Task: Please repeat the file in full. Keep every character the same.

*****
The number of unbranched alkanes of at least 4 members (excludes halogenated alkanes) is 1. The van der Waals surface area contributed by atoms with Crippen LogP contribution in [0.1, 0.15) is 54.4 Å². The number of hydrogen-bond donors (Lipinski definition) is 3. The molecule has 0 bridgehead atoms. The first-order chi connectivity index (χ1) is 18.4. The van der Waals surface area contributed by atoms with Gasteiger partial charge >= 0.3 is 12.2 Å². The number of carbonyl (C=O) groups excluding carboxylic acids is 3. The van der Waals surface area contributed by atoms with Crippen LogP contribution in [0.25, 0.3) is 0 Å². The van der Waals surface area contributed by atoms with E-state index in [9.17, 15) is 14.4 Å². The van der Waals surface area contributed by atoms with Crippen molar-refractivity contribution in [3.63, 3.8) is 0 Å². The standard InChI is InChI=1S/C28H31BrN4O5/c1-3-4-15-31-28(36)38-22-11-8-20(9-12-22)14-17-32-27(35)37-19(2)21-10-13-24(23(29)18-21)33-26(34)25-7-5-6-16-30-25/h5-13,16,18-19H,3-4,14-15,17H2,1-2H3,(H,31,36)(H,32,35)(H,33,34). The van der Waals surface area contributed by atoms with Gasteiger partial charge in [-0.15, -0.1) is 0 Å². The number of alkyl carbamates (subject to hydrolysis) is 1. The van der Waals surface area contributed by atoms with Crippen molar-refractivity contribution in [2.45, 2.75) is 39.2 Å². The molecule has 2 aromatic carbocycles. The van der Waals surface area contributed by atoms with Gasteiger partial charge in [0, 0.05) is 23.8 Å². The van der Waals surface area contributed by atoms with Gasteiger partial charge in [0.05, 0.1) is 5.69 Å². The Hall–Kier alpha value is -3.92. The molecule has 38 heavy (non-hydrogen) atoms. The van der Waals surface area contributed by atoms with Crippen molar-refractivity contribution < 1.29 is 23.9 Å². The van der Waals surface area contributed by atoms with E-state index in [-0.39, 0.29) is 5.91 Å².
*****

The number of unbranched alkanes of at least 4 members (excludes halogenated alkanes) is 1. The van der Waals surface area contributed by atoms with Crippen LogP contribution in [0.1, 0.15) is 54.4 Å². The number of hydrogen-bond donors (Lipinski definition) is 3. The molecule has 0 bridgehead atoms. The first-order chi connectivity index (χ1) is 18.4. The van der Waals surface area contributed by atoms with Gasteiger partial charge >= 0.3 is 12.2 Å². The number of carbonyl (C=O) groups excluding carboxylic acids is 3. The van der Waals surface area contributed by atoms with Crippen LogP contribution in [0.25, 0.3) is 0 Å². The van der Waals surface area contributed by atoms with E-state index in [9.17, 15) is 14.4 Å². The van der Waals surface area contributed by atoms with Crippen molar-refractivity contribution in [3.63, 3.8) is 0 Å². The standard InChI is InChI=1S/C28H31BrN4O5/c1-3-4-15-31-28(36)38-22-11-8-20(9-12-22)14-17-32-27(35)37-19(2)21-10-13-24(23(29)18-21)33-26(34)25-7-5-6-16-30-25/h5-13,16,18-19H,3-4,14-15,17H2,1-2H3,(H,31,36)(H,32,35)(H,33,34). The van der Waals surface area contributed by atoms with Gasteiger partial charge in [-0.15, -0.1) is 0 Å². The number of alkyl carbamates (subject to hydrolysis) is 1. The van der Waals surface area contributed by atoms with Crippen molar-refractivity contribution in [2.45, 2.75) is 39.2 Å². The molecule has 2 aromatic carbocycles. The van der Waals surface area contributed by atoms with Gasteiger partial charge in [0, 0.05) is 23.8 Å². The van der Waals surface area contributed by atoms with Gasteiger partial charge in [0.05, 0.1) is 5.69 Å². The Hall–Kier alpha value is -3.92. The molecule has 38 heavy (non-hydrogen) atoms. The van der Waals surface area contributed by atoms with Crippen molar-refractivity contribution < 1.29 is 23.9 Å². The van der Waals surface area contributed by atoms with E-state index in [-0.39, 0.29) is 5.91 Å².